Furthermore, the evidence presented a jury question as to whether or not plaintiff's exposure to Owens-Illinois' product, Kaylo, was a substantial factor in causing his asbestosis. The District Court was correct in denying plaintiffs' motion for a directed verdict given the factual questions presented.
Plaintiffs argue that if "state of the art" evidence is admissible and proper, the deposition of Dr. Kenneth Wallace Smith, deceased, former Medical Director of the Johns-Manville Corp., was improperly excluded from jury consideration. This deposition was taken January 13, 1976, in the case of DeRocco v. Forty-Eight Insulation, Inc., No. 2880 (Pa.Ct.Com.Pleas 1974). The Smith deposition has spawned a small body of case law all its own.2 Smith, as former Medical Director of the leading manufacturer of asbestos-containing products, was in a unique position to discuss the scope of knowledge available to the industry during his twenty-year tenure at Johns-Manville.3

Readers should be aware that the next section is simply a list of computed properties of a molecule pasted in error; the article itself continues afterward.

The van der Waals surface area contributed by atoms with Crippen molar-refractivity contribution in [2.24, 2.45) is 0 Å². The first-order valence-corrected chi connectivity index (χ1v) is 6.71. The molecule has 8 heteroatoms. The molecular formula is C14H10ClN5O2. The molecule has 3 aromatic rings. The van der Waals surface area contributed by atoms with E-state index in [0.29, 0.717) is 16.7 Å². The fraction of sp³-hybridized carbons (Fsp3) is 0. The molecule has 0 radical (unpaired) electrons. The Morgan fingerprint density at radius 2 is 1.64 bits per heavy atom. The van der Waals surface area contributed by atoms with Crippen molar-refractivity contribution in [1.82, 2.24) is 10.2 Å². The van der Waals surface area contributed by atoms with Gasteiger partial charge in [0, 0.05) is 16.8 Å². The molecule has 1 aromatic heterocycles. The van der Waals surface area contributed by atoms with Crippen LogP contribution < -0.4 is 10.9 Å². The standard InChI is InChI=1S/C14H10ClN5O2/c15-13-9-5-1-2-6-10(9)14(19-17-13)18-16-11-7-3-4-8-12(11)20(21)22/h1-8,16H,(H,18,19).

Plaintiffs contend that as Smith is no longer available, under Fed.R.Evid. 804(b)(1) his testimony in the DeRocco case should have been admitted at trial as tending to prove that the knowledge available to Owens-Illinois in the late 1940's and early 1950's placed upon it a duty to warn of the hazards associated with its product. The rule provides:
(b) HEARSAY EXCEPTIONS. The following are not excluded by the hearsay rule if the declarant is unavailable as a witness:
(1) FORMER TESTIMONY. Testimony given as a witness at another hearing of the same or a different proceeding, or in a deposition taken in compliance with the law in the course of the same or another proceeding, if the party against whom the testimony is now offered, or, in a civil action or proceeding, a predecessor in interest, had an opportunity and similar motive to develop the testimony by direct, cross, or redirect examination.